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Ultrasonic sensors have been around for decades. If you’ve ever been inside of a car that beeps when it’s close to something, you’ve certainly experienced them in action. They’re also commonly found in factories, hospitals, warehouses, forklifts, robots, autonomous vehicles, and in every Tesla model until now (given their recent announcement to leave them behind).
In this chapter of our Sensoria Communia, Sensoria Obscura series, we’ll take a look at how ultrasonic sensors work, their pros and cons, and how they are used in perception arrays for robotic and autonomous vehicle systems. We’ll name a few noteworthy sensors and discuss the technical and commercial reasons why they may or may not remain a staple choice for developers of autonomous platforms.
Much like bats use echolocation, ultrasonic sensors emit high-frequency sound waves (typically between 20-40 kHz) to measure the amount of time it takes for the sound to bounce back in order to detect objects, determine distance, and navigate environments.
Since ultrasonic sensors measure with sound, they can be used under any lighting conditions. And unlike LiDAR and depth cameras, they are not thrown off by the translucency or transparency of objects nor materials that warp or bend light like water or glass. The precision of their measurements are instead impacted by the acoustic transparency of objects (soft materials that absorb sound like foam or wool) and environmental conditions like temperature and humidity.
As (near or) far as range goes, most ultrasonic sensors can detect as near as a two centimeters up to around ten meters. Given that they operate at the speed of sound, their measurements are quick (multiple range measurements per second), with refresh rates between 1 to 50 Hz depending on the application. While many ultrasonic sensors boast ± 1% accuracy, it’s safe to assume that specification was determined in near perfect conditions.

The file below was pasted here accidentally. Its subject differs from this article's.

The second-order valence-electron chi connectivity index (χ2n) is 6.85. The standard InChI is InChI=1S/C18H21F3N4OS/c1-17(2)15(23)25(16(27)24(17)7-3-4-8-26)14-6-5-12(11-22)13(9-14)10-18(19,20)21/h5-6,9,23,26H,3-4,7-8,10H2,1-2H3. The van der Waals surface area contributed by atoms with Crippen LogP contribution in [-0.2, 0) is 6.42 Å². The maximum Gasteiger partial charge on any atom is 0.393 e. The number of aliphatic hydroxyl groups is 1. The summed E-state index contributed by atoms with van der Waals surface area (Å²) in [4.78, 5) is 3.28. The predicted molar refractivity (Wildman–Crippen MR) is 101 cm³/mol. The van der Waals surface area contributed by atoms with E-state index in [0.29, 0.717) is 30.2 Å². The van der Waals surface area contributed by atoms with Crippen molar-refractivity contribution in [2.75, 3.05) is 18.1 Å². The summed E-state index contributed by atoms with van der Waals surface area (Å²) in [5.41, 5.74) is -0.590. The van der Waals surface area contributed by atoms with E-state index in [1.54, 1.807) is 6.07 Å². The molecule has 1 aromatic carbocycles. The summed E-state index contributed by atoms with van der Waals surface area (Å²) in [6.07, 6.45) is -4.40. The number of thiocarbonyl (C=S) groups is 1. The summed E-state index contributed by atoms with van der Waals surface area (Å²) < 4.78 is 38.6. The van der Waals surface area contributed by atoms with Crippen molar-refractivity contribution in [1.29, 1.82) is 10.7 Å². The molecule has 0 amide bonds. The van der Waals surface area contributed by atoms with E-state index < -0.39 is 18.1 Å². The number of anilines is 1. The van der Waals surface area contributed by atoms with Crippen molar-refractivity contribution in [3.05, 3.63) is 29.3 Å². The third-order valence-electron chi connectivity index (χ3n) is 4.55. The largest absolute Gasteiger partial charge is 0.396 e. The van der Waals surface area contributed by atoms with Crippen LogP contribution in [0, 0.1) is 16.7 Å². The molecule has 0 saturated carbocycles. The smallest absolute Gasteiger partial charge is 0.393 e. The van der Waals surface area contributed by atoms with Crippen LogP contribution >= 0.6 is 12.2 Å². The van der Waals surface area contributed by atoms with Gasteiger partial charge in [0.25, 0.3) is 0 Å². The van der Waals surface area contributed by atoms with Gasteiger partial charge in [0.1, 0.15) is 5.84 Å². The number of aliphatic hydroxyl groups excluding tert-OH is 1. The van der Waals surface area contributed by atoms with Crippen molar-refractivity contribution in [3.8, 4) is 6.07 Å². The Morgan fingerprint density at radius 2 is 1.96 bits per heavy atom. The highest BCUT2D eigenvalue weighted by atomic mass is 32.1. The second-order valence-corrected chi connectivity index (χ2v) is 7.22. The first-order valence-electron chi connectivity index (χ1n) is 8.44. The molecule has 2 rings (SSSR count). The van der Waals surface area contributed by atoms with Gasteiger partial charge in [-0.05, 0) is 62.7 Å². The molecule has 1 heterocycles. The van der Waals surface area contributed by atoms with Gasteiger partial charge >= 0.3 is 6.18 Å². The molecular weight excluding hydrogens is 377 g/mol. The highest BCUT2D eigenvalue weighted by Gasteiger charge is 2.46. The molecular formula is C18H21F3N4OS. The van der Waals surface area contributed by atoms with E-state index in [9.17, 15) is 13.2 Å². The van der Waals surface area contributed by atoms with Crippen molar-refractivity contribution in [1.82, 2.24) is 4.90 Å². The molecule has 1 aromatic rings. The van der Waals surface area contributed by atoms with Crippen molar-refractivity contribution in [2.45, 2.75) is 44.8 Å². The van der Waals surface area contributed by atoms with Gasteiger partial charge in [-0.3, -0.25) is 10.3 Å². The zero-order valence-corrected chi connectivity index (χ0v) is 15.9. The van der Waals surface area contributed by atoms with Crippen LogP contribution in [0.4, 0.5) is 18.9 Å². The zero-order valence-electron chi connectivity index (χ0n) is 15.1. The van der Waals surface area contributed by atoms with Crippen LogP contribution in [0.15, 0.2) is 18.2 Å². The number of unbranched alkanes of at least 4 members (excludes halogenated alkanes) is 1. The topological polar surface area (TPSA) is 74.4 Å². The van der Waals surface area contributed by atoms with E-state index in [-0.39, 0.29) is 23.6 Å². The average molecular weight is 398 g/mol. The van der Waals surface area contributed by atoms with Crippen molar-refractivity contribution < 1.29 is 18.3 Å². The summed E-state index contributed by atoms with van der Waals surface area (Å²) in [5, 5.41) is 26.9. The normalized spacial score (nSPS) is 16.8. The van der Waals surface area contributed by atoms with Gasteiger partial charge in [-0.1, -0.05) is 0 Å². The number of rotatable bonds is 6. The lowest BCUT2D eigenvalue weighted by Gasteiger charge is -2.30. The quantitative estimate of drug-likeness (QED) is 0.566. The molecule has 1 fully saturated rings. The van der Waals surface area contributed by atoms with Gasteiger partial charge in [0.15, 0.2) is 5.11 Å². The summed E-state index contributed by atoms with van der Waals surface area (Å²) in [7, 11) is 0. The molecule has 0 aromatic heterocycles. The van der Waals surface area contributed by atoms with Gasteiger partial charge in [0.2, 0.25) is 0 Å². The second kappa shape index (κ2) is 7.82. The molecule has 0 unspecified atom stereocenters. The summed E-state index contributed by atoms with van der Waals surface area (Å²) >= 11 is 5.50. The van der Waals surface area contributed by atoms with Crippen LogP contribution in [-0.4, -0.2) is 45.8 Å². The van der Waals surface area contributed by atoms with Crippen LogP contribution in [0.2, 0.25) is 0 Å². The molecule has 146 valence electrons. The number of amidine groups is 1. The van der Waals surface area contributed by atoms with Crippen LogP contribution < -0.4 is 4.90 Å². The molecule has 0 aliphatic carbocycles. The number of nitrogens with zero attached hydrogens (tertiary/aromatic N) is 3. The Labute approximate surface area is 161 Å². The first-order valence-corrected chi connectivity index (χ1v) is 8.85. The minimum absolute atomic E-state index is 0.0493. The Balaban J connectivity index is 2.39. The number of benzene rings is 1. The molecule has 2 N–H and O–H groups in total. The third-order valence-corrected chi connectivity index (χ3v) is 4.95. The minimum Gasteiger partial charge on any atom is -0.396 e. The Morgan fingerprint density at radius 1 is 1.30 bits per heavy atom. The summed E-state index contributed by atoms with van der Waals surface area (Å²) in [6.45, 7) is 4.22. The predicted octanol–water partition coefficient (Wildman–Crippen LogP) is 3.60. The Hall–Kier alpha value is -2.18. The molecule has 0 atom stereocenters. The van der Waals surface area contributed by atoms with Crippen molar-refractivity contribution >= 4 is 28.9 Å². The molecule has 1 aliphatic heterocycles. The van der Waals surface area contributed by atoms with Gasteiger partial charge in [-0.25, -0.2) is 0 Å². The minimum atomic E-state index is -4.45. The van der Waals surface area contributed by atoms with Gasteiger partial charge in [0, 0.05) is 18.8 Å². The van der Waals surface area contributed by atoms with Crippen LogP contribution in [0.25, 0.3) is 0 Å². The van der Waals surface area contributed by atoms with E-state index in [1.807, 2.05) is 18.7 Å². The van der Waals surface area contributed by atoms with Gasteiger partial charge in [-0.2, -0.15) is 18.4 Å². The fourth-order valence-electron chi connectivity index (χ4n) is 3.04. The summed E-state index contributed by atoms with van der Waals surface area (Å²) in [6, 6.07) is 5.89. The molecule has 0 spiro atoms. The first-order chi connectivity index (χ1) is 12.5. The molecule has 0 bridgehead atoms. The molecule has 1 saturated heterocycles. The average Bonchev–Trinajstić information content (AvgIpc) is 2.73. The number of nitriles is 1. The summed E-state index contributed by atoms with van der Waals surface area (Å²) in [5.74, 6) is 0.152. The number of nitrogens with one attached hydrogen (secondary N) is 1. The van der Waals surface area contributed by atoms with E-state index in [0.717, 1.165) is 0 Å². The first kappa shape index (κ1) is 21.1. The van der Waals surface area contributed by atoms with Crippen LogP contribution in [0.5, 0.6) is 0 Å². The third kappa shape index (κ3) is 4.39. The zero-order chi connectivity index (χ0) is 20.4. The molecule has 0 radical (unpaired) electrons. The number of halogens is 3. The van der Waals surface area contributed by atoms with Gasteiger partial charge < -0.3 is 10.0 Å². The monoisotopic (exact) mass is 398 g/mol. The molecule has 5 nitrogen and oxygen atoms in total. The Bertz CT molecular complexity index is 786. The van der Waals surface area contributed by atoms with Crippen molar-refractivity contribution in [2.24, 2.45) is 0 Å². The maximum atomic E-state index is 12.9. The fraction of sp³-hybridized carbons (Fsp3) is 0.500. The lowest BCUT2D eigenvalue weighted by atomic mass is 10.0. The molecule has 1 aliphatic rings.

Since the 1990s, ultrasonic sensors embedded in vehicles have provided human drivers with parking assistance, and with blind spot detection in more recent years — but their unique sensing abilities support several important perception capabilities for autonomy. In autonomous vehicles and ADAS systems, ultrasonic sensors serve as proximity sensors in parking technology and anti-collision safety systems that perform reliably through fog, rain, dust, and snow. In mobile robots, they are mainly used for object detection and avoidance.
By emitting sound waves and measuring the time it takes for them to bounce back, ultrasonic sensors can detect changes in velocity and the distance of the objects in their field of view. This allows autonomous systems to respond to changes in their surroundings, like the appearance of new obstacles or the movement of other objects.
Ultimately, ultrasonic sensors help autonomous vehicles and robots navigate their environments, react to their surroundings in real-time, and avoid collisions — all of which are critical for safety.
The HC-SR04 Ultrasonic Sensor is an inexpensive choice that’s easy to use and is one of the most popular ultrasonic sensors used in robotics and automation projects by companies and hobbyists alike. You can find its specs here in our datasheet library.
The 6th generation of Bosch’s ultrasonic sensor is known for its sensitivity and is available in three mechanically compatible sensor variants:
You can also find all of its specifications in our datasheet library here.
In July of 2022, Munich-based startup Toposens released the 3D Ultrasonic Echolocation Sensor ECHO ONE® which provides a point cloud-like output. Their approach provides greater levels of accuracy and object information as a result. It boasts a range between 10 mm - 3000 mm and a field-of-view of up to 160° horizontal by 80° vertical. As for price, you’ll need to go through their sales team to get one.
For most developers, the price point, accuracy, and reliable performance in challenging environments is tough to beat. With decades of use in a wide range of applications, ultrasonic sensor technology is mature, reliable, well understood, and a safe choice yielding consistent results. And while ultrasonic sensors provide many useful perception functionalities for autonomous systems, we have yet to fully realize how the collective ultrasonic data from connected vehicles can be used on a larger scale for vehicle-to-vehicle (V2V), vehicle-to-infrastructure (V2I), and vehicle-to-pedestrian (V2P) communications, collectively known as V2X (Vehicle-to-Everything Communications). That’s exciting stuff!
If you’re looking into adding an ultrasonic sensor to your own array and have questions about integration, calibration, or fusion, we’re always happy to chat! And if you enjoyed this post, we welcome you to subscribe to our newsletter to get our next post delivered straight to your inbox.